By voice vote on June 3, 2020, the United States Senate passed H.R. 7010, the Paycheck Protection Program (PPP) Flexibility Act of 2020 (the Act) which had been approved by the House of Representatives last week. On June 5, the Act was signed into law, effecting the following key changes, including:
- The covered period during which loan proceeds must be spent if they are to be eligible for forgiveness is extended from 8 weeks to 24 weeks, but borrowers whose loans were funded before the enactment of the Act may elect to keep the original 8 week period.
- The forgiveness requirement that 75% of the forgivable proceeds be spent on payroll expenses is reduced to 60%, and 40% may be spent on non-payroll expenses.
- The proportional reduction in loan forgiveness for reduction of full time employees (FTEs) is relaxed to exclude former employees as of February 15, 2020 who cannot be rehired and to exclude positions that cannot be filled by similarly qualified employees on or before December 31, 2020, so long as the employer can document its inability in good faith.
- The proportional reduction in loan forgiveness for reduction of FTEs is further relaxed by the inability of the borrower to attain the level of business activity it had on February 15, 2020 due to compliance with government regulations to protect customers from COVID-19 between March 1, 2020 and December 31, 2020, so long as the employer can document its inability in good faith.
- Application for forgiveness must be made within ten months after the last day of the covered period.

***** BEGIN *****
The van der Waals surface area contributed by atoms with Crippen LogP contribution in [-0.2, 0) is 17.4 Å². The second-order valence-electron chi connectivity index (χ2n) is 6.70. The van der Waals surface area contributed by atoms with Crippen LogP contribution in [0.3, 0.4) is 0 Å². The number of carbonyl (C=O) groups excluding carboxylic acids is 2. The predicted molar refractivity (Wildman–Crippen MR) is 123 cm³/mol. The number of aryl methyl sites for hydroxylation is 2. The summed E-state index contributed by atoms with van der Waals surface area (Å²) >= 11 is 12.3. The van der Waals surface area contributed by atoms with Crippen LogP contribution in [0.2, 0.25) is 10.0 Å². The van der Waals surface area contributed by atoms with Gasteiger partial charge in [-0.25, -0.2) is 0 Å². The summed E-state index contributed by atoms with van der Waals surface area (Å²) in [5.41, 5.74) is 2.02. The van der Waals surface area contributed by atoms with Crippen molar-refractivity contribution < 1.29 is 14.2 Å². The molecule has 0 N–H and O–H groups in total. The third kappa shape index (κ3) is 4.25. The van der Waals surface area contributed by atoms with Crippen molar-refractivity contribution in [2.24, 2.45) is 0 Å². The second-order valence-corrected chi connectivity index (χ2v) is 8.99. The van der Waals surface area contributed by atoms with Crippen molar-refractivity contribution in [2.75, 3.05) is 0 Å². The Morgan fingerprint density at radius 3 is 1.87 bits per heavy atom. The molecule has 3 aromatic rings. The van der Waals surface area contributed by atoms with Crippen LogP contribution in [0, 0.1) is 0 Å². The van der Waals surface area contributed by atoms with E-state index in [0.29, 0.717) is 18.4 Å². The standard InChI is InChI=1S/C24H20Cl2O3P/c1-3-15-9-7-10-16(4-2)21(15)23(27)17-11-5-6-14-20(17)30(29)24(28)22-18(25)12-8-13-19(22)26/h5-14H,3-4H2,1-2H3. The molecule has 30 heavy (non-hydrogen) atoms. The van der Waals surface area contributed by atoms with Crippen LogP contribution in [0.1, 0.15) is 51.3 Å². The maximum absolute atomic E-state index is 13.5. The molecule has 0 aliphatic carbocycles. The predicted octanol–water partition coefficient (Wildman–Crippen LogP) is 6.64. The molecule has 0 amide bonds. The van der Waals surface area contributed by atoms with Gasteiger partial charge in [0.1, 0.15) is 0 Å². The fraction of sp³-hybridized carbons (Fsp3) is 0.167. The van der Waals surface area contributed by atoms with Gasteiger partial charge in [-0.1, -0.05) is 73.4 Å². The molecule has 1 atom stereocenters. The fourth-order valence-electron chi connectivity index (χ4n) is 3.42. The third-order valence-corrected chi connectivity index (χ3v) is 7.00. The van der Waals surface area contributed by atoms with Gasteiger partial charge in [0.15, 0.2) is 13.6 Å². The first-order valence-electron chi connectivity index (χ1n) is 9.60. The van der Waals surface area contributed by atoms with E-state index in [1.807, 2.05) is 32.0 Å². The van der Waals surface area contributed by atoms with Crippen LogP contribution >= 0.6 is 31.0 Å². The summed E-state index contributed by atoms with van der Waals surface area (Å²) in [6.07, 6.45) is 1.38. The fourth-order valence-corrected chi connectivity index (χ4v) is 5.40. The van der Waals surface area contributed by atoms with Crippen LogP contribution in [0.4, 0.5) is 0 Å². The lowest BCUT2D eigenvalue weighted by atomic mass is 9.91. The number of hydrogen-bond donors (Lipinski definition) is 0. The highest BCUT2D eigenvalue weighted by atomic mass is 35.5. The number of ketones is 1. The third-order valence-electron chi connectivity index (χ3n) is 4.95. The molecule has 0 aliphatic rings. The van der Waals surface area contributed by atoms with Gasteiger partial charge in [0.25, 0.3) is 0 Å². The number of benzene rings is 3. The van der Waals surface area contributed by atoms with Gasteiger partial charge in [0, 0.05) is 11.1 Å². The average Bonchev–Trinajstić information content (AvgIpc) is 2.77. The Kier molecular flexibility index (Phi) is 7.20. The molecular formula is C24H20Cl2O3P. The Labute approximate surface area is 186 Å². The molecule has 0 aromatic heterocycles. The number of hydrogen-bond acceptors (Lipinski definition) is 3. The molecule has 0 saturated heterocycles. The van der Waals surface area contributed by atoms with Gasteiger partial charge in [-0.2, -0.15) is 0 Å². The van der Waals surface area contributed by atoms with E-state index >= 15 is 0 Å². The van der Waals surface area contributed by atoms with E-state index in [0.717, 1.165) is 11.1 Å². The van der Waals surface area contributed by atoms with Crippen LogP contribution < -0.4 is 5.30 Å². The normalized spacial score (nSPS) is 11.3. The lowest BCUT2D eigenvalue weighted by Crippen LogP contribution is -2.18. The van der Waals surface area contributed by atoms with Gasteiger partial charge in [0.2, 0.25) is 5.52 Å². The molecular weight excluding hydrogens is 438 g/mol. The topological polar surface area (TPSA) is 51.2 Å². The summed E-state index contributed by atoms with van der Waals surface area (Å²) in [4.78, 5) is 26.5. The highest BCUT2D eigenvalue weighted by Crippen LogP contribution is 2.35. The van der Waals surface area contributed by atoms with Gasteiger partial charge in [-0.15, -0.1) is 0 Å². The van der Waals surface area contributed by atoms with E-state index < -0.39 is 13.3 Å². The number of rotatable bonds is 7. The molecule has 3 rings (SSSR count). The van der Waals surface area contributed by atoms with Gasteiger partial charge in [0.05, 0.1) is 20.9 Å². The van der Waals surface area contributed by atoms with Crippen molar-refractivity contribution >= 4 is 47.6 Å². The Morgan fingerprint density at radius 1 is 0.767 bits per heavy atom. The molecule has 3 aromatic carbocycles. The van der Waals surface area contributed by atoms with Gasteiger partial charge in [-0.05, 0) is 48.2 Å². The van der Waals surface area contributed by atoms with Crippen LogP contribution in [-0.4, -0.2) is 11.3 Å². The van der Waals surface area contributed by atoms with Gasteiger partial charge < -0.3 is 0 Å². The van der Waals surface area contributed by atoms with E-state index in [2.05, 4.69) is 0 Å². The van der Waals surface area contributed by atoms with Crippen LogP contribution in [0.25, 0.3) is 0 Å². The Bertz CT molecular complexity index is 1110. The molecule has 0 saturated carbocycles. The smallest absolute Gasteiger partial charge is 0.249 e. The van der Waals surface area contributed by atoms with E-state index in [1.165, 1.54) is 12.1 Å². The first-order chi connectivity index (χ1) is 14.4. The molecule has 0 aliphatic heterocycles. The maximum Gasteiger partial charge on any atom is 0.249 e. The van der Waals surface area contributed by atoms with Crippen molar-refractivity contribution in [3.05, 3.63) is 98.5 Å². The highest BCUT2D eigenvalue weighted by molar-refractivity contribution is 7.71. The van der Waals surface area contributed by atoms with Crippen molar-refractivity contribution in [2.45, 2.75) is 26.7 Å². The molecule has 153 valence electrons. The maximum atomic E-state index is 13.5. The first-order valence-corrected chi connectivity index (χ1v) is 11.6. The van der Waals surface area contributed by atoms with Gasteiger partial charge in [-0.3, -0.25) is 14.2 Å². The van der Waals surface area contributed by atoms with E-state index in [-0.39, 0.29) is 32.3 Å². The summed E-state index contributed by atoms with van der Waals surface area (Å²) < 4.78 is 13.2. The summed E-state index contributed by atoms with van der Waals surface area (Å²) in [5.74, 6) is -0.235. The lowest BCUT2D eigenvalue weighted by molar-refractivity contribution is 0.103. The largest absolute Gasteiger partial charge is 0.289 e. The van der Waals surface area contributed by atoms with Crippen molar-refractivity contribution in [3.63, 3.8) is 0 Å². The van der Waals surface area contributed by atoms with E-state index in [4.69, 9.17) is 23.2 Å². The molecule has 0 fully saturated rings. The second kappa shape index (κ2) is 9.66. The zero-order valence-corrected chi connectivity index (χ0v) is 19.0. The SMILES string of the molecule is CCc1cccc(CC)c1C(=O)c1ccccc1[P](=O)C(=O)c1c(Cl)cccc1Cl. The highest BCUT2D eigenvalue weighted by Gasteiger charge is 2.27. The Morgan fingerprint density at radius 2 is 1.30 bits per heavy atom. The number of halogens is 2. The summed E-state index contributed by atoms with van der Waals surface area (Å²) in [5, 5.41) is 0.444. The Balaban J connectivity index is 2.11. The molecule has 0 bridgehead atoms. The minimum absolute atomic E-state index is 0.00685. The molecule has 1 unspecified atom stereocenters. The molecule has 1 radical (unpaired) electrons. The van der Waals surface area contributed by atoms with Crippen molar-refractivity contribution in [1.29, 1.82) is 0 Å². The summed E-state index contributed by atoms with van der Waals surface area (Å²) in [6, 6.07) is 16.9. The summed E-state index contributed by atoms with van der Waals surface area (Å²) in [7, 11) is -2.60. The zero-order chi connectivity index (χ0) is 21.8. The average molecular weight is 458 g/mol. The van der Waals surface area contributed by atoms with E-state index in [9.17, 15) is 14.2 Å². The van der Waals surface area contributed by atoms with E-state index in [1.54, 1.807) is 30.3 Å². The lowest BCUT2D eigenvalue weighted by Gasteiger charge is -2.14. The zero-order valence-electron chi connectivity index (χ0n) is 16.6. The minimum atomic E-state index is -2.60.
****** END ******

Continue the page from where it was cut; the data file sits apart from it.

- The date by which PPP loan proceeds must be spent is extended from June 30, 2020 to December 31, 2020.
- For loans or portions of loans that are to be repaid, the Act permits lenders to agree to minimum loan maturities of five years, rather than the present two years.
- The payment deferral period is extended from 6 months to that date on which the forgiveness of the loan is determined and transmitted to the lender.
- The exception to the deferral of payroll taxes for PPP borrowers is removed.
Implementation of these changes will be subject to further guidance from the Small Business Association and the Department of the Treasury.
Borrowers who are preparing their loan forgiveness applications should continue to do so, but should be aware that the Act may solve difficulties with their loan forgiveness applications.
If you are a borrower of PPP loan proceeds and have a question, contact Douglas Lubic or Peter Greenbaum or any member of the Wilentz Business Law team.
Tags: Coronavirus (COVID-19) • Paycheck Protection Program • CARES Act • Paycheck Protection Program Flexibility Act
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